Carnegiea gigantea, Giant Saguaro

Southwest Desert Flora

Home to the plants of the Sonoran, Chihuahuan and Mojave Deserts

Cirsium ochrocentrum, Yellowspine Thistle

Solanum fendleri, Fendler's Horsenettle

Fendler's Horsenettle is a somewhat showy little white to purple flower. This species blooms from late July to early October. Solanum fendleriFendler's Horsenettle is a native perennial that grows up to about 6 inches or so. The sepals or calyx on this species does not enlarge with the fruit as some other species. Solanum fendleriFendler's Horsenettle is not a desert species as it grows from 6,500 to 9,000 feet in elevation. Relatively rare in the United States where it is found in AZ, NM, TX. Solanum fendleriFendler's Horsenettle or Wild Potato is a native plant and 1 of 18 species of Solanum found in Arizona. Solanum fendleri

Scientific Name: Solanum fendleri
Common Name: Fendler's Horsenettle
Also Called: Fendler Horsenettle, Wild Potato
Family: Solanaceae, Nightshade or Potato Family
Synonyms: (Solanum stoloniferum, Solanum fendleri var. fendleri)
Status: Native
Duration: Perennial
Size: Up to 6 inches or more (20").
Growth Form: Forb/herb;
Leaves: Green; alternate, pinnately compound; leaflets may be purplish beneath (abaxial).
Flower Color: White to purple; inflorescence racemose or paniculate; flowers actinomorphic.
Flowering Season: July to August (late July to early October).
Elevation: 6,500 to 9,000 feet.
Habitat Preferences: Rich soil in open pine forests.
Recorded Range: Solanum fendleri is relatively rare in the United States where it is found in AZ, NM, TX. It is also native to Baja California and Mexico. In Arizona it is found in the eastern and southern parts of the state and in Gila County. In New Mexico it is found in the southwest quadrant. Few or no species in Texas. Texas species are represented by Solanum fendleri var. texense, Texan Horsenettle.

North America & US County Distribution Map for Solanum fendleri.

U.S. Weed Information: No information available.
Invasive/Noxious Weed Information: No information available.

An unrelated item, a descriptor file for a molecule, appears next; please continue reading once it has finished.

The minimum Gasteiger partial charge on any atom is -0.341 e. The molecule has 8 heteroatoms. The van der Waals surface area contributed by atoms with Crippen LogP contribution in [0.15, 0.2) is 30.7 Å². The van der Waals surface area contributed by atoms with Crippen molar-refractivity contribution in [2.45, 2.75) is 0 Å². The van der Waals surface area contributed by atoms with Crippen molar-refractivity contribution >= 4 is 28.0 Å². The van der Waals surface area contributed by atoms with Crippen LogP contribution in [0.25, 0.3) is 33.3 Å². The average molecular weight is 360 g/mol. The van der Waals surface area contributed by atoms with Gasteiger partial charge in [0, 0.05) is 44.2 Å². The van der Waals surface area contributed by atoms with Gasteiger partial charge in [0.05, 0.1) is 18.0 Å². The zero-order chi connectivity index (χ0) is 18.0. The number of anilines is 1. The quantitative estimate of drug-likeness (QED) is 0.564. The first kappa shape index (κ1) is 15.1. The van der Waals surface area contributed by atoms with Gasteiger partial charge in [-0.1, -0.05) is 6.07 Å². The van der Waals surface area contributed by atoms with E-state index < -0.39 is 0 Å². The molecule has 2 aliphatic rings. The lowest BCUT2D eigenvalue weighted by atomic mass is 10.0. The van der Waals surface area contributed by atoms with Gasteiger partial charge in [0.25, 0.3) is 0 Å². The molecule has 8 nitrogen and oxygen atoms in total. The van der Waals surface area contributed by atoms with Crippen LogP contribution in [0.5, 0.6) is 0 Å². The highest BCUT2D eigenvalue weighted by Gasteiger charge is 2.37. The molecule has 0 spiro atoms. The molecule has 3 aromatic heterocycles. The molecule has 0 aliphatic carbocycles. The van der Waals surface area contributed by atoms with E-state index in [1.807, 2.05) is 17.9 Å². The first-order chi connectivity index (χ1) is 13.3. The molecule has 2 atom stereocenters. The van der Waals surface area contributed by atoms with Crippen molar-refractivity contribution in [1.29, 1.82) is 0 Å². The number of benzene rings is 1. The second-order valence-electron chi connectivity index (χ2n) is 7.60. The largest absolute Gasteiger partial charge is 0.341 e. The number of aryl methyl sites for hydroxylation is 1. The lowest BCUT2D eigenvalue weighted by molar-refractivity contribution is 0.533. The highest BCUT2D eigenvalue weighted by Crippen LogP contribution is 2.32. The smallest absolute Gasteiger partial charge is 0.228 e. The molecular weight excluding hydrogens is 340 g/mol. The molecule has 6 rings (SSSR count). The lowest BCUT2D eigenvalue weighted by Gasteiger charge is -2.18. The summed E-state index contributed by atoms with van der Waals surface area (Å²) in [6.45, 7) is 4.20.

Wetland Indicator: No information available.
Threatened/Endangered Information: No information available.

Genus Information: In North America there are 104 species and 131 accepted taxa overall for Solanum. World wide, The Plant List includes 1,199 accepted species names and includes a further 454 infraspecific rank for the genus.

In the Southwestern United States, Arizona there are 18 species of Solanum, in California there are 30 species, Nevada has 8 species, New Mexico has 16 species, Texas has 27 species, Utah has 11 species. All data is approximate and subject to taxonomic changes.

There are 2 varieties in Solanum fendleri;
Solanum fendleri var. fendleri, Fendler's Horsenettle (AZ, NM, TX);
Solanum fendleri var. texense, Texan Horsenettle (TX).

Comments: In Southwest Desert Flora also see: American Black Nightshade, Solanum americanum, Silverleaf Nightshade, Solanum elaeagnifolium, Melon Leaf Nightshade, Solanum heterodoxum, Hinds Nightshade, Solanum hindsianum, Buffalobur Nightshade, Solanum rostratum and Purple Nightshade, Solanum xanti.

Solanum fendleri has been used for food and for building materials by southwestern indigenous peoples.
Apache, Chiricahua & Mescalero Food, Bread & Cake, Plant dried, stored, ground into flour and used to make bread.
Apache, White Mountain Fiber, Building Material, Used for thatching.
Keresan Food, Starvation Food, Raw potatoes mixed with clay or boiled with clay and eaten only in times of extreme scarcity.
Navajo Drug, Carminative, Raw tubers taken for gastric distress from hyperacidity.
Sia Food, Vegetable, Potatoes eaten raw or cooked with clay to counteract the astringency.
Zuni Food, Unspecified, Raw tubers used for food. After every mouthful of potato, a bite of white clay was taken to counteract the unpleasant astringent effect of the potato in the mouth.
See ethno-botanical uses at Native American Ethnobotany, University of Michigan, Dearborn.

Date Profile Completed: 09/12/2016
References:
U.S. Dept. of Agriculture, Natural Resources Conservation Service on-line database and USGS ITIS search - (accessed 09/10/2016)
http://plants.usda.gov/java/ClassificationServlet?source=profile&symbol=SOLAN&display=31
Arizona Flora, Kearney, Thomas H., Peebles, Robert H., 1960, University of California Press, Berkley and Los Angeles, California.
The Plant List (2013). Version 1.1. Published on the Internet; http://www.theplantlist.org/ (accessed 09/10/2016).
http://www.theplantlist.org/1.1/browse/A/Solanaceae/Solanum/>
Bates, Scott T., Farruggia, Frank, Gilbert, Edward, Gutierrez, Raul, Jenke, Darin, Makings, Elizabeth, Manton, Erin, Newton, Douglas and Landrum, Leslie R. Solanaceae, Part Two, Key to the genera and Solanum. Journal of the Arizona-Nevada Academy of Science and Canotia
http://www.canotia.org/volumes/CANOTIA_2009_Vol5_1_Bates_et_al_Solanaceae2_Solanum.pdf
SEINet for synonyms, scientific names, recorded geographic locations and general information
http://swbiodiversity.org/seinet/(accessed 09/12/2016).